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## Vim

• Ctrl + d 向下滚动半屏 Ctrl + u 向上滚动半屏
• w (next word), b (beginning of word), e (end of word)
• gg 移动到文件头 G（shift + g） 移动到文件尾
• 0移动到本行第一个字符上 $ 移动到行尾 • 查找/{regex}, n / N 下一个匹配 • u 撤销（Undo） Ctrl + r 重做（Redo） • 删除d{motion} • e.g. dw is delete word, d$ is delete to end of line, d0 is delete to beginning of line
• 修改c{motion}
• e.g. cw is change word

## Keyboard remapping

As a programmer, your keyboard is your main input method. As with pretty much anything in your computer, it is configurable (and worth configuring).

The most basic change is to remap keys. This usually involves some software that is listening and, whenever a certain key is pressed, it intercepts that event and replaces it with another event corresponding to a different key. Some examples:

• Remap Caps Lock to Ctrl or Escape. We (the instructors) highly encourage this setting since Caps Lock has a very convenient location but is rarely used.
• Remapping PrtSc to Play/Pause music. Most OSes have a play/pause key.
• Swapping Ctrl and the Meta (Windows or Command) key.

What do we mean by “metaprogramming”? Well, it was the best collective term we could come up with for the set of things that are more about process than they are about writing code or working more efficiently. In this lecture, we will look at systems for building and testing your code, and for managing dependencies. These may seem like they are of limited importance in your day-to-day as a student, but the moment you interact with a larger code base through an internship or once you enter the “real world”, you will see this everywhere. We should note that “metaprogramming” can also mean “programs that operate on programs”, whereas that is not quite the definition we are using for the purposes of this lecture.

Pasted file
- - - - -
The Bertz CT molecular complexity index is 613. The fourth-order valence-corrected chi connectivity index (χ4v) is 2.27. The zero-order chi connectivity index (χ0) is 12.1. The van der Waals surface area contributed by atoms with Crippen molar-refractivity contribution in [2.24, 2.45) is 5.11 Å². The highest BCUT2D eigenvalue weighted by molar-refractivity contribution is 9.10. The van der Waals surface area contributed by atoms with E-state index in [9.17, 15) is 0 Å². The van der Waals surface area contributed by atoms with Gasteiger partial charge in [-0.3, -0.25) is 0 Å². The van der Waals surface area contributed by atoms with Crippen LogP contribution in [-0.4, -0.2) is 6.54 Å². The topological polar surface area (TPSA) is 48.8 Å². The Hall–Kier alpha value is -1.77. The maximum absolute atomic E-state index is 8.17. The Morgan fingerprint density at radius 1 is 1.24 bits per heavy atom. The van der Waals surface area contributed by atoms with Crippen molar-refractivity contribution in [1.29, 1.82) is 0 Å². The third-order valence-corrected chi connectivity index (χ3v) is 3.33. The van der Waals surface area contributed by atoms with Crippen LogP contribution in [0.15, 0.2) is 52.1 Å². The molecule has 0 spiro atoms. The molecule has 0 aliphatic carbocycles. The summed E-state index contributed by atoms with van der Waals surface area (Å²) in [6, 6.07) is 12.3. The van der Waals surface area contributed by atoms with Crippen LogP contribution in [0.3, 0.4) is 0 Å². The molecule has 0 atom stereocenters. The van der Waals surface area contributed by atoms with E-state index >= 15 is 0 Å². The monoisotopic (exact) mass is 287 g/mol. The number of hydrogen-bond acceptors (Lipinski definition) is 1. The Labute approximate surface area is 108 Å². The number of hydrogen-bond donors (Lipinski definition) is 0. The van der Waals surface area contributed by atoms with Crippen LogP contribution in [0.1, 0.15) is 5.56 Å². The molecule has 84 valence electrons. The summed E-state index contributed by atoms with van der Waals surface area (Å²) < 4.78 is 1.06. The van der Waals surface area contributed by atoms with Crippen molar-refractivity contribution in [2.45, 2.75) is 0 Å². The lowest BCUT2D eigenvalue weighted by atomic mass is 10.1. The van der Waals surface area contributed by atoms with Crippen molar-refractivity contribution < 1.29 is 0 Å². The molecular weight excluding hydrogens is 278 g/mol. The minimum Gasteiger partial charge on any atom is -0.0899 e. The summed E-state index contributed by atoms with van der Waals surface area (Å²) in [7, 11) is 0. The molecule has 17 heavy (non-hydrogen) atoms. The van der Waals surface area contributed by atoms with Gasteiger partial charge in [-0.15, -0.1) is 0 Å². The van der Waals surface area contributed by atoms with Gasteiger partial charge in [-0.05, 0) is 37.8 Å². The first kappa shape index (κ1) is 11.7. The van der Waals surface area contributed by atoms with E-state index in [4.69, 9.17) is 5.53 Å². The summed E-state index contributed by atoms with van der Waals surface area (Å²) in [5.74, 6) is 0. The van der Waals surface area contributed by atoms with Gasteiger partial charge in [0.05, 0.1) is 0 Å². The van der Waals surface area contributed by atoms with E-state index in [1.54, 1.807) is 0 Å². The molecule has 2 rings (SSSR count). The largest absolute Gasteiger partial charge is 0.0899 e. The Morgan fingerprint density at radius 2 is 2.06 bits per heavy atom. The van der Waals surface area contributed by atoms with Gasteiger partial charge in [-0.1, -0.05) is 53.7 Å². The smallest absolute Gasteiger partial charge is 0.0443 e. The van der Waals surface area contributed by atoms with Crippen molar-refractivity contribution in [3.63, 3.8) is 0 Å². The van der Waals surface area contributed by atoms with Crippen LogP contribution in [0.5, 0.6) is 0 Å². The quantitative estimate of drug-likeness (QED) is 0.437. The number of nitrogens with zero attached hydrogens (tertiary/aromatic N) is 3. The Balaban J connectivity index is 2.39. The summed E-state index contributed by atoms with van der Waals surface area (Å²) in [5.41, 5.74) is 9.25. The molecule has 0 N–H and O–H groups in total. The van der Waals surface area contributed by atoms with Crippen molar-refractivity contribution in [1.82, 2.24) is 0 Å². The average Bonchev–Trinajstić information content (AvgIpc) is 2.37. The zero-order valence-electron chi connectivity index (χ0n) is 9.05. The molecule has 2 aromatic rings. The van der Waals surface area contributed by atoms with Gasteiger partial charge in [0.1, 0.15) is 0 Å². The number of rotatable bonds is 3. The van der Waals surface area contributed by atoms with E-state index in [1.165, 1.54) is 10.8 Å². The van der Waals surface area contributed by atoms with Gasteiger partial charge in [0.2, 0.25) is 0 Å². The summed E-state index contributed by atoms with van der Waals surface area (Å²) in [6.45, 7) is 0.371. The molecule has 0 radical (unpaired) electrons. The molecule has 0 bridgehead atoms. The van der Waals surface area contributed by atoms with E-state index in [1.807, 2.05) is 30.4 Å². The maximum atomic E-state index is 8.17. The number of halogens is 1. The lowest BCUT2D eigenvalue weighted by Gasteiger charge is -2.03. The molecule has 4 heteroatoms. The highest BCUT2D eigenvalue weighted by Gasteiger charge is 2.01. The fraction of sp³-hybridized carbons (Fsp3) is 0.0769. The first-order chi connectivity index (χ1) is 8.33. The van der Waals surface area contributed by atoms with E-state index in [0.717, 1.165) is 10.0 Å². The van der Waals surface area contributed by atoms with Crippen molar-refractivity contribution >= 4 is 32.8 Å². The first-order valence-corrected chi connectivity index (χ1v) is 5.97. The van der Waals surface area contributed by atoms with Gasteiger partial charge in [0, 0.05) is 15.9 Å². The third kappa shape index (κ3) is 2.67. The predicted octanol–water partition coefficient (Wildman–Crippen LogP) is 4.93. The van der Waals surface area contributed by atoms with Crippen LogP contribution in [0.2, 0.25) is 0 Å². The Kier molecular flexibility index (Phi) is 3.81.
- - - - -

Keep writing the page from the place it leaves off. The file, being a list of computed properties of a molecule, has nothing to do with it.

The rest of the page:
In this lecture we will go through several ways in which you can improve your workflow when using the shell. We have been working with the shell for a while now, but we have mainly focused on executing different commands. We will now see how to run several processes at the same time while keeping track of them, how to stop or pause a specific process and how to make a process run in the background.

We will also learn about different ways to improve your shell and other tools, by defining aliases and configuring them using dotfiles. Both of these can help you save time, e.g. by using the same configurations in all your machines without having to type long commands. We will look at how to work with remote machines using SSH.

Have you ever wanted to take data in one format and turn it into a different format? Of course you have! That, in very general terms, is what this lecture is all about. Specifically, massaging data, whether in text or binary format, until you end up with exactly what you wanted.

We’ve already seen some basic data wrangling in past lectures. Pretty much any time you use the | operator, you are performing some kind of data wrangling. Consider a command like journalctl | grep -i intel. It finds all system log entries that mention Intel (case insensitive). You may not think of it as wrangling data, but it is going from one format (your entire system log) to a format that is more useful to you (just the intel log entries). Most data wrangling is about knowing what tools you have at your disposal, and how to combine them.